Directors' Interests

Directors who had interests in the shares of the Company as at 31 December 2018 are shown below. The Directors do not have any options over shares. Mr Ambler and Mr Dicks both had investment programmes in place during year under review. Mr Ambler has terminated his investment programme.

 

Ordinary shares of nil par value held on 31 December 2018

Alex Ohlsson (Chairman)

25,0001

Chris Ambler

26,524

Peter Dicks

65,034

1 Shares legally and beneficially owned by a personal pension company.

Approval of Report

The Board will propose a resolution at the forthcoming AGM that the remuneration of the Directors will be at the levels shown above for the year to 31 December 2019.

Audit and Risk Committee Report

The Audit and Risk Committee (the "Committee") is chaired by Chris Ambler and comprises the full Board. The Committee operates within clearly defined terms of reference. The terms of reference were reviewed during the year under review and were updated as deemed appropriate, including enhancing the Committee's scope to consider key risks faced by the Company.

Meetings are scheduled to coincide with the reporting cycle of the Company and the Committee has met four times in the year under review. The function of the Committee is to ensure that the Company maintains the highest standards of integrity, financial reporting, internal and risk management systems and corporate governance.

None of the members of the Committee have any involvement in the preparation of the financial statements of the Company.

The Committee is charged with maintaining an open and effective relationship with the Company's Auditors. The Chairman of the Committee keeps in regular contact with the Auditors throughout the audit process and the Auditors attend the Committee meetings at which the Company's accounts are considered. The Committee reports directly to the Board which retains the ultimate responsibility for the financial statements of the Company.

Significant Issues Considered

The Committee has identified and considered the following principal key areas of risk in relation to the business activities and financial statements of the company:

•               

Valuation of unquoted investments. This issue was discussed with the Investment Manager and the Auditor at the conclusion of the audit of the financial statements as explained below:

Valuation of Unquoted Investments

The unquoted investment is a 100% controlling interest in Foresight Solar (UK Hold Co) Limited ("UK Hold Co"), a non-consolidated subsidiary company which is measured at fair value. The majority of UK Hold Co's total assets (by value) are in companies where no quoted market price is available. 100% controlling interests are held in these companies, being FS Holdco Limited ("FS Holdco"), FS Holdco 2 Limited ("FS Holdco 2"), FS Holdco 3 Limited ("FS Holdco 3") and FS Holdco 4 Limited ("FS Holdco 4"). FS Holdco 2 also has a 100% controlling interest investment in FS Debtco Limited ("FS Debtco"). These are all non-consolidated subsidiary companies which are also measured at fair value, established by using the fair value of the net assets of FS Holdco, FS Holdco 2, FS Holdco 3 FS Holdco 4 and FS Debtco.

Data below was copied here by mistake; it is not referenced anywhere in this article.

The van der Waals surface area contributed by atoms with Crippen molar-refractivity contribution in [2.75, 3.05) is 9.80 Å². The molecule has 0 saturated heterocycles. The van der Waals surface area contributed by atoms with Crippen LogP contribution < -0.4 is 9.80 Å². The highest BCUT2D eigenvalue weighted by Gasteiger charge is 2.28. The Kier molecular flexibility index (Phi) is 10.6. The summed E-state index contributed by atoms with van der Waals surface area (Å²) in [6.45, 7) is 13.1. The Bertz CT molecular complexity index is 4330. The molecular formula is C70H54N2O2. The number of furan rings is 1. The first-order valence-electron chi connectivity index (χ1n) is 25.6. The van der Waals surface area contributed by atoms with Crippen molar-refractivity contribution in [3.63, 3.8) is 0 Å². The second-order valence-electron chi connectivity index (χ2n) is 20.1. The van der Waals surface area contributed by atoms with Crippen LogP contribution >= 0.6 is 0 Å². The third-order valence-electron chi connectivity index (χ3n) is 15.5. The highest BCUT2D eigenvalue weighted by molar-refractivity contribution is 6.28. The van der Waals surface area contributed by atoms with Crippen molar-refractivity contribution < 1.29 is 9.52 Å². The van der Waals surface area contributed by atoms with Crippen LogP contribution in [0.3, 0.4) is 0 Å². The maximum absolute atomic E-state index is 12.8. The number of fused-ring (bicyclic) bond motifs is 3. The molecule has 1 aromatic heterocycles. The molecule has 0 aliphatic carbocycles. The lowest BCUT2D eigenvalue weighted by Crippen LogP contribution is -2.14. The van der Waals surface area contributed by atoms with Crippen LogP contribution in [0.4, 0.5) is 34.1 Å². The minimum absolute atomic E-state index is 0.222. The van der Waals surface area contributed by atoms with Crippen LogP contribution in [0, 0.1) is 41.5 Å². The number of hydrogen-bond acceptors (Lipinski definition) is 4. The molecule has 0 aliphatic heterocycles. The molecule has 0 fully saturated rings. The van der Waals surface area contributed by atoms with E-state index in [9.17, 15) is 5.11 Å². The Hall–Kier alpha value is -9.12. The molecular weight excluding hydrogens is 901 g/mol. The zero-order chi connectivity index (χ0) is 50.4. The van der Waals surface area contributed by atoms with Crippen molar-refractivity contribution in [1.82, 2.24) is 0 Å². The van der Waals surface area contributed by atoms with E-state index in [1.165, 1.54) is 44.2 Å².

The majority of FS Holdco's, FS Debtco's and FS Holdco 4's total assets (by value) are held in investments where no quoted market price is available. FS Holdco's and FS Debtco's assets are valued by using discounted cash flow measurements. Three assets in FS Holdco 4 were held at cost at 31 December 2018. These valuations of underlying investments are seen to be areas of inherent risk and judgement. There is an inherent risk of the Investment Manager unfairly valuing the investment due to the Investment Manager's fee being linked directly to the Net Asset Value of the Company.

During the valuation process the Board and the Committee and the Investment Manager follow the valuation methodologies for unlisted investments as set out in the International Private Equity and Venture Capital Valuation guidelines and appropriate industry valuation benchmarks. These valuation policies are set out in note 2 of the accounts. These were then further reviewed by the Committee. The Investment Manager confirmed to the Audit Committee that the underlying investment valuations had been calculated consistently throughout the year and in accordance with published industry guidelines, taking account of the latest available information about investee companies and current market data. Furthermore, the Investment Manager held discussions regarding the investment valuations with the Auditors.

The Investment Manager has agreed the valuation assumptions with the Committee.

Key assumptions used in the valuation forecasts are detailed in note 17 of the financial statements. The Investment Manager has provided sensitivities around those assumptions which are also detailed in note 17.